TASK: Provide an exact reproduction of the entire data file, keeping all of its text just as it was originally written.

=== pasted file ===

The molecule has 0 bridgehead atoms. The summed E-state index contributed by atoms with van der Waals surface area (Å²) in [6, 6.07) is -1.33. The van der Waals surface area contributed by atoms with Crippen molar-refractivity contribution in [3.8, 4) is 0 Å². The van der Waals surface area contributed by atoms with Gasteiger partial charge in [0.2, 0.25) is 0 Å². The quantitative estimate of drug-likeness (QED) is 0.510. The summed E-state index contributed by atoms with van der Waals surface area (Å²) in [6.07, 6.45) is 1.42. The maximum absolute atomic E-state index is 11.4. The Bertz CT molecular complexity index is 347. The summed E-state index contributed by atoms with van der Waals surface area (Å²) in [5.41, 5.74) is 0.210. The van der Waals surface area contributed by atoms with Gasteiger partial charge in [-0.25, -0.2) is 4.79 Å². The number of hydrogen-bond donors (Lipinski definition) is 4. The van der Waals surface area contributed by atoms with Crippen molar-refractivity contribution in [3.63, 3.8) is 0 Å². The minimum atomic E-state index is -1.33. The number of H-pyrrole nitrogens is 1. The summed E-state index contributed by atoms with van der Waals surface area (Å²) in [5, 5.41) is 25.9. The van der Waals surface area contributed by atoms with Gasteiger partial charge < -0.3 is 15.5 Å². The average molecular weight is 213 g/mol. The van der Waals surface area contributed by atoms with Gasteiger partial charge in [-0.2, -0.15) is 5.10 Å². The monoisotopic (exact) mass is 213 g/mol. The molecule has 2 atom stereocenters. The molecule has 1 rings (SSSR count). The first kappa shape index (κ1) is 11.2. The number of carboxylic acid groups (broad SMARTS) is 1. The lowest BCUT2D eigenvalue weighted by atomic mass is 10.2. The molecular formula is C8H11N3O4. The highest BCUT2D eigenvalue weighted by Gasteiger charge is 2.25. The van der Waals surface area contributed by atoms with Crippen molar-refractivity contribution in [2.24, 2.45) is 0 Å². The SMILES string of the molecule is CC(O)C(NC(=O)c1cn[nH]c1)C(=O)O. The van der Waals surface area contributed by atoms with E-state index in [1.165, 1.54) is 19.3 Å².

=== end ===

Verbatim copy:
The molecule has 0 bridgehead atoms. The summed E-state index contributed by atoms with van der Waals surface area (Å²) in [6, 6.07) is -1.33. The van der Waals surface area contributed by atoms with Crippen molar-refractivity contribution in [3.8, 4) is 0 Å². The van der Waals surface area contributed by atoms with Gasteiger partial charge in [0.2, 0.25) is 0 Å². The quantitative estimate of drug-likeness (QED) is 0.510. The summed E-state index contributed by atoms with van der Waals surface area (Å²) in [6.07, 6.45) is 1.42. The maximum absolute atomic E-state index is 11.4. The Bertz CT molecular complexity index is 347. The summed E-state index contributed by atoms with van der Waals surface area (Å²) in [5.41, 5.74) is 0.210. The van der Waals surface area contributed by atoms with Gasteiger partial charge in [-0.25, -0.2) is 4.79 Å². The number of hydrogen-bond donors (Lipinski definition) is 4. The van der Waals surface area contributed by atoms with Crippen molar-refractivity contribution in [3.63, 3.8) is 0 Å². The minimum atomic E-state index is -1.33. The number of H-pyrrole nitrogens is 1. The summed E-state index contributed by atoms with van der Waals surface area (Å²) in [5, 5.41) is 25.9. The van der Waals surface area contributed by atoms with Gasteiger partial charge < -0.3 is 15.5 Å². The average molecular weight is 213 g/mol. The van der Waals surface area contributed by atoms with Gasteiger partial charge in [-0.2, -0.15) is 5.10 Å². The monoisotopic (exact) mass is 213 g/mol. The molecule has 2 atom stereocenters. The molecule has 1 rings (SSSR count). The first kappa shape index (κ1) is 11.2. The number of carboxylic acid groups (broad SMARTS) is 1. The lowest BCUT2D eigenvalue weighted by atomic mass is 10.2. The molecular formula is C8H11N3O4. The highest BCUT2D eigenvalue weighted by Gasteiger charge is 2.25. The van der Waals surface area contributed by atoms with Crippen molar-refractivity contribution in [2.24, 2.45) is 0 Å². The SMILES string of the molecule is CC(O)C(NC(=O)c1cn[nH]c1)C(=O)O. The van der Waals surface area contributed by atoms with E-state index in [1.165, 1.54) is 19.3 Å².